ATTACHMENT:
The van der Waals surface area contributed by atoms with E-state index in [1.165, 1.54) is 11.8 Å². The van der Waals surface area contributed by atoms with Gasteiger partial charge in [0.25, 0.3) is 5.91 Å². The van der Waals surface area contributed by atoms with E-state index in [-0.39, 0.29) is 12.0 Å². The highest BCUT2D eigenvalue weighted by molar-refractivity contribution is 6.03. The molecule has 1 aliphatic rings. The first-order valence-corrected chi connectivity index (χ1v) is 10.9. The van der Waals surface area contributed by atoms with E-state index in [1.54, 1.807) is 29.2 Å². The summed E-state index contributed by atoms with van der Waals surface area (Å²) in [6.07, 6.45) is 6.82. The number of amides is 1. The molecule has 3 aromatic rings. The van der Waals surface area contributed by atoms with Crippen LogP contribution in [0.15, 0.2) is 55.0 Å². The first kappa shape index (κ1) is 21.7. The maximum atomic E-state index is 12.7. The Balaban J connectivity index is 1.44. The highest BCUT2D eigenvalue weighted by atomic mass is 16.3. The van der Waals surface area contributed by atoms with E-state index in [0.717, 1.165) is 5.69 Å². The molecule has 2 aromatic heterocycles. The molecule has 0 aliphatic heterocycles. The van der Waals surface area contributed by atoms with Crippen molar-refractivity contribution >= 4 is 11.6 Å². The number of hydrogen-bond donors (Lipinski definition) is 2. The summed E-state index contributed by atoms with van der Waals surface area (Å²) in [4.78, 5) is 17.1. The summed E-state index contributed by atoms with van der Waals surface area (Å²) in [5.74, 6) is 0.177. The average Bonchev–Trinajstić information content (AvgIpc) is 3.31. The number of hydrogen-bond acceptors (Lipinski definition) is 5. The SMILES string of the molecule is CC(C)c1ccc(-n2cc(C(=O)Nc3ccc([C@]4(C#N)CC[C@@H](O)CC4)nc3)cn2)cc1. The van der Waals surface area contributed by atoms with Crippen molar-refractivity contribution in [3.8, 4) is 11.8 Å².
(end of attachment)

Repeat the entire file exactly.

The van der Waals surface area contributed by atoms with E-state index in [1.165, 1.54) is 11.8 Å². The van der Waals surface area contributed by atoms with Gasteiger partial charge in [0.25, 0.3) is 5.91 Å². The van der Waals surface area contributed by atoms with E-state index in [-0.39, 0.29) is 12.0 Å². The highest BCUT2D eigenvalue weighted by molar-refractivity contribution is 6.03. The molecule has 1 aliphatic rings. The first-order valence-corrected chi connectivity index (χ1v) is 10.9. The van der Waals surface area contributed by atoms with E-state index in [1.54, 1.807) is 29.2 Å². The summed E-state index contributed by atoms with van der Waals surface area (Å²) in [6.07, 6.45) is 6.82. The number of amides is 1. The molecule has 3 aromatic rings. The van der Waals surface area contributed by atoms with Crippen LogP contribution in [0.15, 0.2) is 55.0 Å². The first kappa shape index (κ1) is 21.7. The maximum atomic E-state index is 12.7. The Balaban J connectivity index is 1.44. The highest BCUT2D eigenvalue weighted by atomic mass is 16.3. The van der Waals surface area contributed by atoms with E-state index in [0.717, 1.165) is 5.69 Å². The molecule has 2 aromatic heterocycles. The molecule has 0 aliphatic heterocycles. The van der Waals surface area contributed by atoms with Crippen molar-refractivity contribution >= 4 is 11.6 Å². The number of hydrogen-bond donors (Lipinski definition) is 2. The summed E-state index contributed by atoms with van der Waals surface area (Å²) in [4.78, 5) is 17.1. The summed E-state index contributed by atoms with van der Waals surface area (Å²) in [5.74, 6) is 0.177. The average Bonchev–Trinajstić information content (AvgIpc) is 3.31. The number of hydrogen-bond acceptors (Lipinski definition) is 5. The SMILES string of the molecule is CC(C)c1ccc(-n2cc(C(=O)Nc3ccc([C@]4(C#N)CC[C@@H](O)CC4)nc3)cn2)cc1. The van der Waals surface area contributed by atoms with Crippen molar-refractivity contribution in [3.8, 4) is 11.8 Å².